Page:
David Milgaard and Tammy Marquardt were in Saskatoon Wednesday to demand action on the way Canadian courts review convictions.
Milgaard was wrongfully convicted in Saskatoon in 1970 for the rape and murder of Gail Miller, a nursing assistant. He was released in 1992 when it became clear he didn’t commit the crime. Ultimately, Larry Fisher, a man with several convictions for sexual assaults and violence against women, was found guilty of the murder.
Marquardt was wrongfully convicted in 1993 of murdering her infant son, Kenneth. Her conviction came as a result of evidence from Charles Smith, a forensic pathologist who was later found to have botched work on several autopsies, including Kenneth’s. Marquardt spent 14 years in prison before finally being released.
Both were in Saskatoon to deliver a talk to U of S law students, in the hopes that sharing their experiences would help future lawyers to avoid repeats of their stories.
Milgaard said he comes back to Saskatoon to speak out of a sense of responsibility for other wrongfully convicted people still languishing in prison.
“We should always remember that those people are there and they exist on hope. And if somebody doesn’t have something to say about it, who’s going to say something about it?” he said.
Marquardt said she has a simple message for people about her experience.
“Never give up hope. Always fight for the truth. Never back down from the truth no matter what other people say. No matter how hard people are trying to push you down or judge you.”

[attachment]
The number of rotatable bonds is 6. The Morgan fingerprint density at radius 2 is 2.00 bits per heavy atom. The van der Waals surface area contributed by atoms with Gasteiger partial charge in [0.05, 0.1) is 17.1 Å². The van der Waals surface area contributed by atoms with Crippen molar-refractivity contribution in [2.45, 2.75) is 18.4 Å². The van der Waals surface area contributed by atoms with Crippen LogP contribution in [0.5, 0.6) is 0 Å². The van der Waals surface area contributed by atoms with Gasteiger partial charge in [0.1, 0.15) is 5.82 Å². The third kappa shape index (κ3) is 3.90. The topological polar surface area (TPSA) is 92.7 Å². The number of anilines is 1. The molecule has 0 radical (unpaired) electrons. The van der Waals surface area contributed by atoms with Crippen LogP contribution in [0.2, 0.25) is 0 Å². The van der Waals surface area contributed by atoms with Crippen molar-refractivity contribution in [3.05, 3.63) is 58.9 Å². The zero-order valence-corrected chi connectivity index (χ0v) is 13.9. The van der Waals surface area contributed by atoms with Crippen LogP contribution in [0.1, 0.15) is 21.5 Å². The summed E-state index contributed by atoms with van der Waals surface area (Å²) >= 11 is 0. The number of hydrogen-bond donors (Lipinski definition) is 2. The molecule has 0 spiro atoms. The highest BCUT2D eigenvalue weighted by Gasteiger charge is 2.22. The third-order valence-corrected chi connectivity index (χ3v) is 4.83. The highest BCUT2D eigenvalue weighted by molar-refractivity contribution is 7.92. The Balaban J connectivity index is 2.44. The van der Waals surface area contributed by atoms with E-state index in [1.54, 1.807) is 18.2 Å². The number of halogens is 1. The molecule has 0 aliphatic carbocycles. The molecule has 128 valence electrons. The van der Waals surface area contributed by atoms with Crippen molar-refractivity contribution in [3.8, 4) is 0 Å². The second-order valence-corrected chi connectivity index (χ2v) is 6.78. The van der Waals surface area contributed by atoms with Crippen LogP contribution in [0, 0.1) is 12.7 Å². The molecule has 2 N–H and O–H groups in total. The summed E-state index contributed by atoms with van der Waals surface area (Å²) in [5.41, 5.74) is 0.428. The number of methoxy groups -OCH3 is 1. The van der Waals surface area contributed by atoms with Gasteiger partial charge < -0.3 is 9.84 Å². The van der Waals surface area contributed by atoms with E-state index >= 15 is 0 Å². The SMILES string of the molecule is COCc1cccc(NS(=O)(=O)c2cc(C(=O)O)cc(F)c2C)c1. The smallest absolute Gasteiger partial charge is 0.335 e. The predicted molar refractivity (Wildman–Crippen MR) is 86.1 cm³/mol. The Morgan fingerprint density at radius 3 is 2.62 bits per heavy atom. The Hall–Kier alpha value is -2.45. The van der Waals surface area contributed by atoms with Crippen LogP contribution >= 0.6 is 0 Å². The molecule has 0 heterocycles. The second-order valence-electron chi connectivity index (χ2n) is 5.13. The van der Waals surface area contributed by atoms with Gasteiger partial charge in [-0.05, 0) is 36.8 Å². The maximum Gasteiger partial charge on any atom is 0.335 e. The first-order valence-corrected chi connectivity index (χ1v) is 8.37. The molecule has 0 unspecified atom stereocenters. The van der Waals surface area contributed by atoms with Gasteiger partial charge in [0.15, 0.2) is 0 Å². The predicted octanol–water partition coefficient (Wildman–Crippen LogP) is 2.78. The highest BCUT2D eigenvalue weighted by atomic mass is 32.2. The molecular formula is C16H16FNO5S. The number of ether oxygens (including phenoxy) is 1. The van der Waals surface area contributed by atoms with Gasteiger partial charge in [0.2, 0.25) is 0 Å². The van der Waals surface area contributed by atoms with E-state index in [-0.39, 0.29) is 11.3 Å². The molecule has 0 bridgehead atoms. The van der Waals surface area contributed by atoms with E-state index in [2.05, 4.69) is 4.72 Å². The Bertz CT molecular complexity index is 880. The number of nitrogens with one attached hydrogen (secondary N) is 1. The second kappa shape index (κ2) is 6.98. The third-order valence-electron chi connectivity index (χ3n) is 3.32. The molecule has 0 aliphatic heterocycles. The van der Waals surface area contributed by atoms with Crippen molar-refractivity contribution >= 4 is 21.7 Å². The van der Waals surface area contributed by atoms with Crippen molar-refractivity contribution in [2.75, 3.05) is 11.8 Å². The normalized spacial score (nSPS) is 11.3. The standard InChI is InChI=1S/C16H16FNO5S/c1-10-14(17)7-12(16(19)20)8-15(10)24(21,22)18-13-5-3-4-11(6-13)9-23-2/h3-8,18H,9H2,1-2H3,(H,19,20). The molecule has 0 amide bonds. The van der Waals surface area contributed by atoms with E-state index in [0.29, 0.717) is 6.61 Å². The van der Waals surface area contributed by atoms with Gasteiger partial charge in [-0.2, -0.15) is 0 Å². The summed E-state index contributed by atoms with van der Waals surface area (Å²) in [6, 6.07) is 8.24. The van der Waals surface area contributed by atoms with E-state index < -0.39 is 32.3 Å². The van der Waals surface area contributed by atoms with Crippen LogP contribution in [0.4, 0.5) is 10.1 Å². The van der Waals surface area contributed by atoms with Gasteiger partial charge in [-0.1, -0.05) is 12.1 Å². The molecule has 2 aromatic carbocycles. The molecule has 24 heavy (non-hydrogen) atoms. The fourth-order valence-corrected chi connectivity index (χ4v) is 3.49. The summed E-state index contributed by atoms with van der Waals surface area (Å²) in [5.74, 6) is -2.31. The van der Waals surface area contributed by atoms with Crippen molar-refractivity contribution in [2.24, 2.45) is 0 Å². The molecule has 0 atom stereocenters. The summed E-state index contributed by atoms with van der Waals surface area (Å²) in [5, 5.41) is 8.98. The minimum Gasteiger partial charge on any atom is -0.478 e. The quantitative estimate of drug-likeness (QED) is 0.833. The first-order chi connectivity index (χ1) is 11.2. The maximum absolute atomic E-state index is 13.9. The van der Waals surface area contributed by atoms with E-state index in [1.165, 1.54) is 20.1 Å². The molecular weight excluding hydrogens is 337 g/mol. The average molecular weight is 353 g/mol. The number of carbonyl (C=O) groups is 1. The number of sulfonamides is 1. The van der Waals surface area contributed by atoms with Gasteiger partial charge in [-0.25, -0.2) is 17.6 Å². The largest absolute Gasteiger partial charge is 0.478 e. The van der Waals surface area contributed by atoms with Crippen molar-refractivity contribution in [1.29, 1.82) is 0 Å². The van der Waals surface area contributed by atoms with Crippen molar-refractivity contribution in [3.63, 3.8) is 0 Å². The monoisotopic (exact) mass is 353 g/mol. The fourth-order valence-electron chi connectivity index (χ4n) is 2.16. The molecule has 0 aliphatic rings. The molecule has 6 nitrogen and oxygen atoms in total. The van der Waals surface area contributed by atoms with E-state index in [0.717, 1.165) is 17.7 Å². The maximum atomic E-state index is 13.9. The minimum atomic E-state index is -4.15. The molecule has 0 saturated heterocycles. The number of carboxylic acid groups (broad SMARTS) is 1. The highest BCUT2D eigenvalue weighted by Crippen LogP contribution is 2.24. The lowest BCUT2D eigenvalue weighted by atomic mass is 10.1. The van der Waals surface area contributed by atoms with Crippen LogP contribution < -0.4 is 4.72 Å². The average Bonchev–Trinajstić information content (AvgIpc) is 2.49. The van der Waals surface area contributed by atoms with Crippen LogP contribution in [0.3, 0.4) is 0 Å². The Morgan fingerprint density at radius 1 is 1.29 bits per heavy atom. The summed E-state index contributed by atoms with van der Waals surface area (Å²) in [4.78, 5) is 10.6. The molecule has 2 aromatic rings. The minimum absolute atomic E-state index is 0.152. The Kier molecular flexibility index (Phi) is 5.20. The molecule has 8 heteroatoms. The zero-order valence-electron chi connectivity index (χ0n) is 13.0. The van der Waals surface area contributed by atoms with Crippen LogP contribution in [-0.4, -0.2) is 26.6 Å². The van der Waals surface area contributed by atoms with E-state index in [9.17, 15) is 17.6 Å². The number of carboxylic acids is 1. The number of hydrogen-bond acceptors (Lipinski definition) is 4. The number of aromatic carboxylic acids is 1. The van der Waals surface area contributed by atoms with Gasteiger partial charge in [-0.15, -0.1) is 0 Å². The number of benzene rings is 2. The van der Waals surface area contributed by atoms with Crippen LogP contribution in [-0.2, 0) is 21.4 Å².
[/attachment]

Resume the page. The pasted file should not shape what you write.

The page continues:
Milgaard has now been out of prison for about as long as he was in. He said that even after all these years; it still troubles him when he sees how the public reacts to stories about crime.
“When you hear all these horrific things that are coming out in the news and stuff, you know, the first inclination is ‘Oh my God — how horrible. Well that person’s so guilty,’ and the presumption of innocence is lost. (It) just completely disappears,” he said.
Milgaard and Marquardt are calling for an independent board to take conviction reviews out of the hands of the courts.
“I think it’s important for everybody, not just lawyers, but for the public itself to be aware that wrongful convictions are taking place and that these people are sitting right now, behind bars and they’re trying to get out. And the policies that are keeping them there need to be changed. The wrongful conviction review process is failing all of us miserably,” Milgaard said.